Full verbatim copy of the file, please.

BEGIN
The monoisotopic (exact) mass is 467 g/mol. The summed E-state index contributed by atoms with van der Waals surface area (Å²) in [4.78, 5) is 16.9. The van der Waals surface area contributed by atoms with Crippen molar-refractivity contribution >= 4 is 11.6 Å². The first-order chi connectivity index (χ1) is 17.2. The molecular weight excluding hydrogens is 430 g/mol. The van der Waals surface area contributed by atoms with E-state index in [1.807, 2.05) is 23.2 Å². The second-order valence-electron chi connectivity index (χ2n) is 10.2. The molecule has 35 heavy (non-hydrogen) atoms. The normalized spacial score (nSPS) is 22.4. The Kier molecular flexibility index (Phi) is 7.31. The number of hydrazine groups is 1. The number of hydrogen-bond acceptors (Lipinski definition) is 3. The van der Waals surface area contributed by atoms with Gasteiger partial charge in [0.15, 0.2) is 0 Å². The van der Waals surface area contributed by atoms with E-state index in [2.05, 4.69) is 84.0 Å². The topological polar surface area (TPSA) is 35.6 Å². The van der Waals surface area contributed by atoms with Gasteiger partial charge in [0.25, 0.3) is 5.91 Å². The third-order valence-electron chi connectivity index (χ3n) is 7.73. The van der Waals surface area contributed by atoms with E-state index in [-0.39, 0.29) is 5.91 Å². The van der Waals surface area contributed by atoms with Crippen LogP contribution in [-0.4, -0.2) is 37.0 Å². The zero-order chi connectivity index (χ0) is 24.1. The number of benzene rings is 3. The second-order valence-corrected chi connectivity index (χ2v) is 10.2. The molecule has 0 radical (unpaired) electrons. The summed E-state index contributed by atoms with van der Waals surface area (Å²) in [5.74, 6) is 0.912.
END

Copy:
The monoisotopic (exact) mass is 467 g/mol. The summed E-state index contributed by atoms with van der Waals surface area (Å²) in [4.78, 5) is 16.9. The van der Waals surface area contributed by atoms with Crippen molar-refractivity contribution >= 4 is 11.6 Å². The first-order chi connectivity index (χ1) is 17.2. The molecular weight excluding hydrogens is 430 g/mol. The van der Waals surface area contributed by atoms with E-state index in [1.807, 2.05) is 23.2 Å². The second-order valence-electron chi connectivity index (χ2n) is 10.2. The molecule has 35 heavy (non-hydrogen) atoms. The normalized spacial score (nSPS) is 22.4. The Kier molecular flexibility index (Phi) is 7.31. The number of hydrazine groups is 1. The number of hydrogen-bond acceptors (Lipinski definition) is 3. The van der Waals surface area contributed by atoms with Gasteiger partial charge in [0.15, 0.2) is 0 Å². The van der Waals surface area contributed by atoms with E-state index in [2.05, 4.69) is 84.0 Å². The topological polar surface area (TPSA) is 35.6 Å². The van der Waals surface area contributed by atoms with Gasteiger partial charge in [0.25, 0.3) is 5.91 Å². The third-order valence-electron chi connectivity index (χ3n) is 7.73. The van der Waals surface area contributed by atoms with E-state index in [-0.39, 0.29) is 5.91 Å². The van der Waals surface area contributed by atoms with Crippen LogP contribution in [-0.4, -0.2) is 37.0 Å². The zero-order chi connectivity index (χ0) is 24.1. The number of benzene rings is 3. The second-order valence-corrected chi connectivity index (χ2v) is 10.2. The molecule has 0 radical (unpaired) electrons. The summed E-state index contributed by atoms with van der Waals surface area (Å²) in [5.74, 6) is 0.912.